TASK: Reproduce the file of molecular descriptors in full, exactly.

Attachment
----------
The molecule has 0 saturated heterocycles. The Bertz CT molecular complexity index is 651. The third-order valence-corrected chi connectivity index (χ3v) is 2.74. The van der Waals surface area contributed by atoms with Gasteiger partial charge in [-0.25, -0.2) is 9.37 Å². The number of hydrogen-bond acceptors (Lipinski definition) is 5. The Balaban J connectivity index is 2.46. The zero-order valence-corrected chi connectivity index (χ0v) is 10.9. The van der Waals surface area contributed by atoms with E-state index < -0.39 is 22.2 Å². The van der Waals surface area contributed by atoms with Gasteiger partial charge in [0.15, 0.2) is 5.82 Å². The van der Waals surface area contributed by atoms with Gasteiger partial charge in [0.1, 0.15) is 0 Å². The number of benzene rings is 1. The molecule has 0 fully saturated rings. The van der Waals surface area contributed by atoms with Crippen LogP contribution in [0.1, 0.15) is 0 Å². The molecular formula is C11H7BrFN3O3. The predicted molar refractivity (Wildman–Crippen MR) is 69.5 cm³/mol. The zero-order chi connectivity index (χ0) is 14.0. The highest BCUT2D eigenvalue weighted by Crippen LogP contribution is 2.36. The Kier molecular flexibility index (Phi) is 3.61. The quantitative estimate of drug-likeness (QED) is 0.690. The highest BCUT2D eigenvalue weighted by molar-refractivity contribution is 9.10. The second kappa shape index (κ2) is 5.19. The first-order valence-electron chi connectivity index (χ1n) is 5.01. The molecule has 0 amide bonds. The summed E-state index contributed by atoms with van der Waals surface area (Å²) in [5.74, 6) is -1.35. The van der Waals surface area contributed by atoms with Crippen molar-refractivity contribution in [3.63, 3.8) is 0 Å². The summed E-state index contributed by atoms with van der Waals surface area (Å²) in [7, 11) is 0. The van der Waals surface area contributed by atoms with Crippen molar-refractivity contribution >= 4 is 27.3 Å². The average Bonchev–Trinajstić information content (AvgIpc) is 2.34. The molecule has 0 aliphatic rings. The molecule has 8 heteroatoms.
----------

The molecule has 0 saturated heterocycles. The Bertz CT molecular complexity index is 651. The third-order valence-corrected chi connectivity index (χ3v) is 2.74. The van der Waals surface area contributed by atoms with Gasteiger partial charge in [-0.25, -0.2) is 9.37 Å². The number of hydrogen-bond acceptors (Lipinski definition) is 5. The Balaban J connectivity index is 2.46. The zero-order valence-corrected chi connectivity index (χ0v) is 10.9. The van der Waals surface area contributed by atoms with E-state index < -0.39 is 22.2 Å². The van der Waals surface area contributed by atoms with Gasteiger partial charge in [0.15, 0.2) is 5.82 Å². The van der Waals surface area contributed by atoms with Gasteiger partial charge in [0.1, 0.15) is 0 Å². The number of benzene rings is 1. The molecule has 0 fully saturated rings. The van der Waals surface area contributed by atoms with Crippen LogP contribution in [0.1, 0.15) is 0 Å². The molecular formula is C11H7BrFN3O3. The predicted molar refractivity (Wildman–Crippen MR) is 69.5 cm³/mol. The zero-order chi connectivity index (χ0) is 14.0. The highest BCUT2D eigenvalue weighted by Crippen LogP contribution is 2.36. The Kier molecular flexibility index (Phi) is 3.61. The quantitative estimate of drug-likeness (QED) is 0.690. The highest BCUT2D eigenvalue weighted by molar-refractivity contribution is 9.10. The second kappa shape index (κ2) is 5.19. The first-order valence-electron chi connectivity index (χ1n) is 5.01. The molecule has 0 amide bonds. The summed E-state index contributed by atoms with van der Waals surface area (Å²) in [5.74, 6) is -1.35. The van der Waals surface area contributed by atoms with Crippen molar-refractivity contribution in [3.63, 3.8) is 0 Å². The summed E-state index contributed by atoms with van der Waals surface area (Å²) in [7, 11) is 0. The van der Waals surface area contributed by atoms with Crippen molar-refractivity contribution >= 4 is 27.3 Å². The average Bonchev–Trinajstić information content (AvgIpc) is 2.34. The molecule has 0 aliphatic rings. The molecule has 8 heteroatoms.